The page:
2009.09.01 – Loss-of-Function TET2 Mutations- Adding Fire to Hematologic Malignancies?



Loss-of-Function TET2 Mutations: Adding Fire to Hematologic Malignancies?

By Josef T. Prchal, MD

September 1, 2009

Dr. Prchal indicated no relevant conflicts of interest.

Delhommeau F, Dupont S, Della Valle V, et al. Mutation in TET2 in myeloid cancers. N Engl J Med. 2009;360:2289-301.

Langemeijer SM, Kuiper RP, Berends M, et al. Acquired mutations in TET2 are common in myelodysplastic syndromes. Nat Genet. 2009;41:838-42.

Saint-Martin C, Leroy G, Delhommeau F, et al. Analysis of the Ten-Eleven Translocation (TET)2 gene in familial myeloproliferative neoplasms. Blood. 2009. [Epub ahead of print]

Somatic mutations in JAK2 in Philadelphia-chromosome-negative (Ph-) myeloproliferative disorders (MPD), FLT 3 and other genes in acute myelocytic leukemias (AML), and numerous others reported in myelodysplastic syndromes (MDS) are clearly not sufficient to explain the full genesis of these disorders. Thus, the recent finding of a multitude of mutations of the tumor suppressive gene TET2 in numerous malignant hematologic entities has created a lot of excitement.

TET2 is a homolog of the gene originally discovered at the chromosome Ten-Eleven Translocation (TET) site in a subset of patients with acute leukemia. TET2 was first found in AML patients with deletions of chromosome 4q24 and was suggested to be a tumor suppressor gene. Delhommeau and colleagues, from a group headed by Drs. Bernard and Vainchenker in France, reported at the 2008 ASH Annual Meeting and now in the New England Journal of Medicine that mutations and deletions in this gene were found in bone marrow cells from a significant proportion of patients with Ph- MPD (both JAK2V617F positive and negative), AML, and MDS. The TET2 gene spans 150 kb and has 11 exons, and since mutations are distributed throughout the entire gene, their delineation was a formidable task. They demonstrated that the TET2 loss-of-function mutations originate in pluripotent hematopoietic stem cells but seem to favor myeloid rather than lymphoid proliferation, and that in many patients both alleles were affected. In the five patients with MPD who also had the JAK2V617F mutation, elegant in vitro studies coupled with transplantation of hematopoietic stem cells into immuno-deficient mice demonstrated that TET2 mutations preceded the JAK2V617F mutation.

An independent study of MDS patients by Langemeijer and colleagues, from Jensen’s group in the Netherlands, also submitted for publication in 2008, reached similar conclusions. Using Single Nulcleotide Polymorphism (SNP) microarrays, they analyzed 102 MDS patients for copy number alterations and loss of heterozygosity. Approximately one-quarter of the patients had abnormalties at the TET2 locus. In most patients with large deletions at the 4q24 TET2 locus, mutations were also present in the non-deleted allele. Interestingly, the burden of the second mutant TET2 allele was more variable, suggesting that mutations are acquired sequentially with the progression of disease and that multiple clones may exist in the same individual. One of the studied subjects later progressed to AML, and in the leukemic blasts, the 4q24 deletion and the nonsense TET2 mutation were retained. This is quite different from leukemic transformation of JAK2V617F-positive MPDs, where transformed leukemic cells are generally negative for JAK2 mutations.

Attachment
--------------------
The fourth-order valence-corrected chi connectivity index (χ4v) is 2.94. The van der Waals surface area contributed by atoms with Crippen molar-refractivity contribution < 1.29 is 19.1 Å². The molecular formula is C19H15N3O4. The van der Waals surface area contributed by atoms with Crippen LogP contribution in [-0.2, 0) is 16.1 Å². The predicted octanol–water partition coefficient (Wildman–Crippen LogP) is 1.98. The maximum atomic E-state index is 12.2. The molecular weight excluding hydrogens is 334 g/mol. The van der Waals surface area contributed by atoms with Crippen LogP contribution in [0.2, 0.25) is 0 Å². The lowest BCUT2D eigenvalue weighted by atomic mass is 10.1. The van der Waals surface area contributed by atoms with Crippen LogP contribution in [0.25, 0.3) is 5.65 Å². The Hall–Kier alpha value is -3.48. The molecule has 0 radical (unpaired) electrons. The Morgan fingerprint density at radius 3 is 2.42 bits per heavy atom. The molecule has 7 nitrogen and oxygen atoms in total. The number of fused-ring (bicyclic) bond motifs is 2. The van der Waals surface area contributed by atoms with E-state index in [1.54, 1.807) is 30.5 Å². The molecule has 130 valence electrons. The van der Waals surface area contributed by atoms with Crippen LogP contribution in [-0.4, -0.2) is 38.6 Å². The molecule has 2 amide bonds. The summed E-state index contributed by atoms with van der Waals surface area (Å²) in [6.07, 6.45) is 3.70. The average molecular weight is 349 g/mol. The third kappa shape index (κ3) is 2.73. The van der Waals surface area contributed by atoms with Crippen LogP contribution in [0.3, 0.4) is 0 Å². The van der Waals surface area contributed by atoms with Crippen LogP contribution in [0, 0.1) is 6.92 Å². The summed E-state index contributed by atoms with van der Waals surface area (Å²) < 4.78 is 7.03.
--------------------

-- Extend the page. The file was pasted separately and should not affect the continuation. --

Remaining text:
These papers were followed by others from additional groups who confirmed the findings and showed that TET2 mutations are also seen in systemic mastocytosis1 and chronic myelomonocytic leukemia,2 and that the frequency of TET2 mutations in MPD increases with age but does not alter the disease severity.3 These studies raise the important question of whether the TET2 mutation could be the pre-JAK2V617F somatic event responsible for MPDs.

An important study published online in Blood from Saint-Martin and colleagues from the French Group of Familial Myeloproliferative Disorders led by Bellanne-Chantelot demonstrated conclusively by studying families with multiple cases of MPD that TET2 mutations cannot be disease-initiating, as the mutations differ among affected relatives. Further, they found that in some instances the TET2 mutations followed, rather than preceded, the appearance of the JAK2V617F mutation. Their work also suggests that the TET2 mutations can increase the risk of transformation to myelofibrosis, contrary to what was reported in a study by a group from the Mayo Clinic.

As to the mechanism of TET2 leukemia-promoting activity, Mullighan, in an editorial in Nature Genetics, postulated a possible mechanism. A related family member, TET1, catalyzes the conversion of 5-methylcytosine in DNA to 5-hydroxymethylcytosine, suggesting a potential role for TET proteins in epigenetic regulation.4 However, mutations of two related genes, TET1 and TET3, have not yet been reported.5 Clearly more remains to be learned about the function of TET2 and other family members of the TET gene group.

  1. Tefferi A, Levine RL, Lim KH, et al. Frequent TET2 mutations in systemic mastocytosis: clinical, KITD816V and FIP1L1-PDGFRA correlates. Leukemia. 2009;23:900-4.
  2. Jankowska AM, Szpurka H, Tiu RV, et al. Loss of heterozygosity 4q24 and TET2 mutations associated with myelodysplastic/myeloproliferative neoplasms. Blood. 2009 Jun 18;113(25):6403-10
  3. Tefferi A, Pardanani A, Lim KH, et al. TET2 mutations and their clinical correlates in polycythemia vera, essential thrombocythemia and myelofibrosis. Leukemia. 2009;23:905-11.
  4. Mullighan CG. TET2 mutations in myelodysplasia and myeloid malignancies. Nat Genet. 2009;41:766-7
  5. Abdel-Wahab O, Mullally A, Hedvat C, et al. Genetic characterization of TET1, TET2, and TET3 alterations in myeloid malignancies. Blood. 2009;114:144-47.

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